Three Profound Pith Instructions

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English | བོད་ཡིག

Mipham Rinpoche

Ju Mipham Namgyal Gyatso

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The Three Profound Pith Instructions[1]

by Mipham Rinpoche

I pay homage to Mañjuśhri.

If you want victory over the battlefield
Of sickness, harmful influences, and mental afflictions,
You need the pith instructions on dissolution into the internal body,
Into the external world, and in and of itself.

1. The Pith Instruction for Dissolution of the External World Into the Internal Body

If intense fear of harmful influences and obstructing forces arises and nothing eases it regardless of what you do, lay aside the use of protection circles, wrathful mantras, and other such methods for expelling it. How do the countless harmful influences and obstructing forces present here in the three realms cause harm? Within the falsehood arising from the mind that there is a "harmdoer" and "one who is harmed." Under the influence of dualistic perceptions, we label "harm." If there were no such grasping, there could be no harm.

For instance, if someone is afraid to be next to the corpse of a person who died under terrible circumstances, they could be negatively affected by the corpse. But if a corpse were placed in a bag unbeknownst to them, they wouldn't be afraid even if they used that bag as a pillow, and likewise it wouldn't adversely affect them. In this way, we can see that everything is dependent upon whether or not we change our mind.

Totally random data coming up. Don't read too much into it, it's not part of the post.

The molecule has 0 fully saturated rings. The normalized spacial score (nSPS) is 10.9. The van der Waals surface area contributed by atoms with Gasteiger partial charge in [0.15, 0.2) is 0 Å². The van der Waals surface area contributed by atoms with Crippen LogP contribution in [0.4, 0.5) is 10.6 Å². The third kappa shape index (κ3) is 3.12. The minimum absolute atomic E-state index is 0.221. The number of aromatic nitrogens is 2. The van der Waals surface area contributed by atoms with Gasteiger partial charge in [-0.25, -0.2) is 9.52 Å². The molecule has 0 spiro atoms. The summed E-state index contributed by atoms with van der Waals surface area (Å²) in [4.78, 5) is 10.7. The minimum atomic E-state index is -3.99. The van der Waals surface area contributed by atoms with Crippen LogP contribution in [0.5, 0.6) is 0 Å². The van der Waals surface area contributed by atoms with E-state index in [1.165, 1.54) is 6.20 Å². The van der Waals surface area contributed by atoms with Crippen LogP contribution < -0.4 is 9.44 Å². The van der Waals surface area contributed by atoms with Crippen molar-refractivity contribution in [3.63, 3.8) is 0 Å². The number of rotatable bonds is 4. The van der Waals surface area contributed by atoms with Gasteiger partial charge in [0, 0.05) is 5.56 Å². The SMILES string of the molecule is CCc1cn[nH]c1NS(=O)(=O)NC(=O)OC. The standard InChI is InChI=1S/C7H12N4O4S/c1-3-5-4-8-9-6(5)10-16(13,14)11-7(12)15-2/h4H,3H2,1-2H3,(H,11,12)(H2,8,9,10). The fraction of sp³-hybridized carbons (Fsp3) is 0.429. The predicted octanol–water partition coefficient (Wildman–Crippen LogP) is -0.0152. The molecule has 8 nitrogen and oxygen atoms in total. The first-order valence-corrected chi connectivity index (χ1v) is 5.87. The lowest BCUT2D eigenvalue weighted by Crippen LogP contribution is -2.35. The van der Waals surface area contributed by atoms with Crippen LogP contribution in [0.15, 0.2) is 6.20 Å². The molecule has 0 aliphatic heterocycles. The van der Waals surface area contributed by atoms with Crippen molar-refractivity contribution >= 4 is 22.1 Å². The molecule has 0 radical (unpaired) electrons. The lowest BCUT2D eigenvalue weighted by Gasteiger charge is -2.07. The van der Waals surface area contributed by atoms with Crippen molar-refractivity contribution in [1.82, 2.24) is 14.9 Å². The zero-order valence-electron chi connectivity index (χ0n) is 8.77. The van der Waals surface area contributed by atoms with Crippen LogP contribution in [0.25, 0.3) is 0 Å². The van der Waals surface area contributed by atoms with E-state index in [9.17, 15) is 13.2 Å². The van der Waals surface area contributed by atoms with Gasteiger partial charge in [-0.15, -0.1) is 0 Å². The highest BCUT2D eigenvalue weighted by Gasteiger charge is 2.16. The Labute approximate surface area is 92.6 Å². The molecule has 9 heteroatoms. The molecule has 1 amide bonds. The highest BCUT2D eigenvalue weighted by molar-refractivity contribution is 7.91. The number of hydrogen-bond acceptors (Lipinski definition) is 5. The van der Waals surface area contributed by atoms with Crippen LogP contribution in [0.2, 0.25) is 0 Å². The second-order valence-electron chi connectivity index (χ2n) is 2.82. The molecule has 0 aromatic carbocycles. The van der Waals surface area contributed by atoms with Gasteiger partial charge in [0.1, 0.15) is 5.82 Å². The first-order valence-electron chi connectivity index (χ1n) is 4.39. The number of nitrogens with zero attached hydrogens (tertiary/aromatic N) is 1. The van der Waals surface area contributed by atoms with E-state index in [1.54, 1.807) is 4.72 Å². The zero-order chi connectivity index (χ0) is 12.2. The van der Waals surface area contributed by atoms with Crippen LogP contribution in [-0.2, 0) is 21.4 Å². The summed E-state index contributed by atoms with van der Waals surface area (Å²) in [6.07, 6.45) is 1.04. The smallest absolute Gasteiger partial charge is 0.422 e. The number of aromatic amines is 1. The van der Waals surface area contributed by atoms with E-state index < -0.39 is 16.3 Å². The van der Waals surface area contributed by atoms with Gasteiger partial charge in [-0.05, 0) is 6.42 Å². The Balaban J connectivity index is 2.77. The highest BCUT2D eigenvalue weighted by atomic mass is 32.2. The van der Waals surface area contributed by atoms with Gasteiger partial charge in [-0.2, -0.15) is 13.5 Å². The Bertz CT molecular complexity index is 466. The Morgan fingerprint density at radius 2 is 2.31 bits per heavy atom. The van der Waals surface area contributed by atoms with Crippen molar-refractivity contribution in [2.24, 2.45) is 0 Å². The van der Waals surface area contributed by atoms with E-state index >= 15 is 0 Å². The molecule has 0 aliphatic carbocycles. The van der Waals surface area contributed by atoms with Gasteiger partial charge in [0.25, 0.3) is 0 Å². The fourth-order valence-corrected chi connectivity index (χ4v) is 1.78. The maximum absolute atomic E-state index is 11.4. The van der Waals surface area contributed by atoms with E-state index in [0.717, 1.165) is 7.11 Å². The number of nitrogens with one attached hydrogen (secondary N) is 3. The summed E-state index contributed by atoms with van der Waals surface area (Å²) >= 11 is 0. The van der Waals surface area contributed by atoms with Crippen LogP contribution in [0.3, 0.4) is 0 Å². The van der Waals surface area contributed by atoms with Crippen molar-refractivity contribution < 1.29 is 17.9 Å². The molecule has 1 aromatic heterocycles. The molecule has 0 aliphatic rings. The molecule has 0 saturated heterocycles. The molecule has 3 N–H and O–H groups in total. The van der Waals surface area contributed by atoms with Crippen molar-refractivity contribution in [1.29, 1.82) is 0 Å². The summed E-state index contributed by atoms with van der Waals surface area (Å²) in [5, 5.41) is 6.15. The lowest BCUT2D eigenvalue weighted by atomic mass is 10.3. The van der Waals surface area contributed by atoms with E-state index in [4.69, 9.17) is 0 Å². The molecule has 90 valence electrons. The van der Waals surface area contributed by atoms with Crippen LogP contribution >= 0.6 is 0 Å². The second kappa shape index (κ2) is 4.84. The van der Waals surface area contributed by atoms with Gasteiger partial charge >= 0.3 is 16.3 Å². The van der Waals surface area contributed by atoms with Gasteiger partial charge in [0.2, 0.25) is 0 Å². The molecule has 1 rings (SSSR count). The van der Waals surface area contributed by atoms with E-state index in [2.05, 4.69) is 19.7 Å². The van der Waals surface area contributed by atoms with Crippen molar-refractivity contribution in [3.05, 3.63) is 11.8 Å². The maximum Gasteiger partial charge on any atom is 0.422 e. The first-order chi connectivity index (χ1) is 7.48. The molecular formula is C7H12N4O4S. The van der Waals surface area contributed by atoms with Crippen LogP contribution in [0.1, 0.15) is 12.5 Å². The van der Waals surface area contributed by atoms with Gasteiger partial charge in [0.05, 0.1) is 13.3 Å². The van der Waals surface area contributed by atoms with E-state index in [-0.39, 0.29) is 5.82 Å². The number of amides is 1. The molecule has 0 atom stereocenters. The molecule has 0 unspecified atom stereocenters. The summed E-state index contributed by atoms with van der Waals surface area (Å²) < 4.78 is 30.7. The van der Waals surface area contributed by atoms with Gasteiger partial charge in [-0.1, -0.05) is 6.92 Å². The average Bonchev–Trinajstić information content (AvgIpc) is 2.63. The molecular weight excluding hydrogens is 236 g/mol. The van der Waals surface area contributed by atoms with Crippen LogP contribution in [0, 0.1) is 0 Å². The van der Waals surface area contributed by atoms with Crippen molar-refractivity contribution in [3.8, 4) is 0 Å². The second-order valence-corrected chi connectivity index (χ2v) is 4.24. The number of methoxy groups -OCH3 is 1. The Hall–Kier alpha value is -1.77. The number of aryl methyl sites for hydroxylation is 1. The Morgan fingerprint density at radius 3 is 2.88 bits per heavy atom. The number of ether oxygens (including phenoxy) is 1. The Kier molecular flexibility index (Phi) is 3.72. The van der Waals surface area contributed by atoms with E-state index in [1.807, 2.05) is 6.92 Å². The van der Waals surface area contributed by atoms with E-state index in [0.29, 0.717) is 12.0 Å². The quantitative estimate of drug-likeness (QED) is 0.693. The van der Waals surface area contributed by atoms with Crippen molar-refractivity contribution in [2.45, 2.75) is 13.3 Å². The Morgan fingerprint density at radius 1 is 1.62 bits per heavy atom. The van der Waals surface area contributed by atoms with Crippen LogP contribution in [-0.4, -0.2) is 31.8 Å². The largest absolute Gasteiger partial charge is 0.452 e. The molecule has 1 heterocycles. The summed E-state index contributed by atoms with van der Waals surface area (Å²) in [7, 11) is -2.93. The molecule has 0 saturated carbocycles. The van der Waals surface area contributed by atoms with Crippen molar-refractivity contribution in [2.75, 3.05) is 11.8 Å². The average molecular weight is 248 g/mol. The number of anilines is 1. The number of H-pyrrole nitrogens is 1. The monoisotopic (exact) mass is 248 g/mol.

In particular, if one clings to oneself as someone who is harmed and to others as harmdoers, and then fears encountering them—imagining all the problems of meeting them—this fear is the root source of harm, not those harmful influences.

What's the point in trying to escape local gods or demons whose bodies are merely mentally created? And, if we know they can't hurt us, then what is the point of trying to escape? If we perceive them as harmful, even gods can act as demons; if we perceive them as beneficial, even demons can act as gods.

In the nature of things, there is nothing that can be established to exist categorically as only one thing. When examined, everything is found to be equally groundless and empty. It is due to our mind’s own concepts that something is either beneficial or harmful. So as great as our fear of a savage beast in a dream may be, to that degree we are harmed. Using reasoning to determine that harm is brought on by oneself, see the hidden meaning of this key point.

Then, imagine that whatever harmful influences you fear—their actual presence and place of residence, including all the realms of the universe and beings to the extent of infinite space—gather together all at once and completely dissolve into the interior of your body. Think that this is absorbed into what is called your "self," a black pea-sized sphere within the heart, which cannot withstand it and evaporates into minute particles until it vanishes, leaving nothing behind. Then all phenomena are indivisible in essence with your mind, merged as one taste. Think that there is no differentiation or separation between "myself" and "other" whatsoever.

Relax your mind. Since everything—not only the harmful influences who hurt this self, but also the benevolent gods and harm-doing spirits throughout the states of existence, and all beings of the three realms, the universe and its contents, be they enemies, friends, or neither—has merged as one single taste with the self, who could be harmed? Who could cause harm? Observing how harm or benefit could happen, when you see that there is no such thing as benefit or harm, say, "This is it." Then relax the mind within, allowing it to rest in its own naturally settled state. If you have recognition of awareness, rest within that state. If you do not have recognition, think, "I'll allow whatever happens to happen, and whatever is, to be what it is," and rest with a relaxed and open mind.